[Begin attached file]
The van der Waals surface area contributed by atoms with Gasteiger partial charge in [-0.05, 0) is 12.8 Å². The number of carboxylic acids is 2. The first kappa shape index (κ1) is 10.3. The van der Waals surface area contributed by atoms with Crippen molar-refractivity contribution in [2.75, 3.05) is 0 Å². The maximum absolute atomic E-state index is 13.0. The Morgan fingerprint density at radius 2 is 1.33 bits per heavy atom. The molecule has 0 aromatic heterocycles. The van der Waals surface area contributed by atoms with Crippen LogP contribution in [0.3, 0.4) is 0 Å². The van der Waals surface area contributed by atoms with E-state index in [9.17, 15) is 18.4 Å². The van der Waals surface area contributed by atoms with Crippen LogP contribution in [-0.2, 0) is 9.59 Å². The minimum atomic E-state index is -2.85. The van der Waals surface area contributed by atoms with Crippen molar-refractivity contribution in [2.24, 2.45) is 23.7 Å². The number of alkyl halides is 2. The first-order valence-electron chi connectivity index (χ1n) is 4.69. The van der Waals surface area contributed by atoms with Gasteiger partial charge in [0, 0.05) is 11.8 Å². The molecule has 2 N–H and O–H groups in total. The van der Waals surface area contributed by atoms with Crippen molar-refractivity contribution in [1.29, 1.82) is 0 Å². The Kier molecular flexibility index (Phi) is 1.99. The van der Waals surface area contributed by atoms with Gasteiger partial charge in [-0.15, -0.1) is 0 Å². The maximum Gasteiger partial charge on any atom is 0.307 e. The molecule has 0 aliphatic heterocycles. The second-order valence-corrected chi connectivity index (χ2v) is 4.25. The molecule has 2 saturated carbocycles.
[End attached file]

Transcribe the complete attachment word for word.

The van der Waals surface area contributed by atoms with Gasteiger partial charge in [-0.05, 0) is 12.8 Å². The number of carboxylic acids is 2. The first kappa shape index (κ1) is 10.3. The van der Waals surface area contributed by atoms with Crippen molar-refractivity contribution in [2.75, 3.05) is 0 Å². The maximum absolute atomic E-state index is 13.0. The Morgan fingerprint density at radius 2 is 1.33 bits per heavy atom. The molecule has 0 aromatic heterocycles. The van der Waals surface area contributed by atoms with Crippen LogP contribution in [0.3, 0.4) is 0 Å². The van der Waals surface area contributed by atoms with E-state index in [9.17, 15) is 18.4 Å². The van der Waals surface area contributed by atoms with Crippen LogP contribution in [-0.2, 0) is 9.59 Å². The minimum atomic E-state index is -2.85. The van der Waals surface area contributed by atoms with Crippen molar-refractivity contribution in [2.24, 2.45) is 23.7 Å². The number of alkyl halides is 2. The first-order valence-electron chi connectivity index (χ1n) is 4.69. The van der Waals surface area contributed by atoms with Gasteiger partial charge in [0, 0.05) is 11.8 Å². The molecule has 2 N–H and O–H groups in total. The van der Waals surface area contributed by atoms with Crippen molar-refractivity contribution in [1.29, 1.82) is 0 Å². The Kier molecular flexibility index (Phi) is 1.99. The van der Waals surface area contributed by atoms with Gasteiger partial charge in [-0.15, -0.1) is 0 Å². The maximum Gasteiger partial charge on any atom is 0.307 e. The molecule has 0 aliphatic heterocycles. The second-order valence-corrected chi connectivity index (χ2v) is 4.25. The molecule has 2 saturated carbocycles.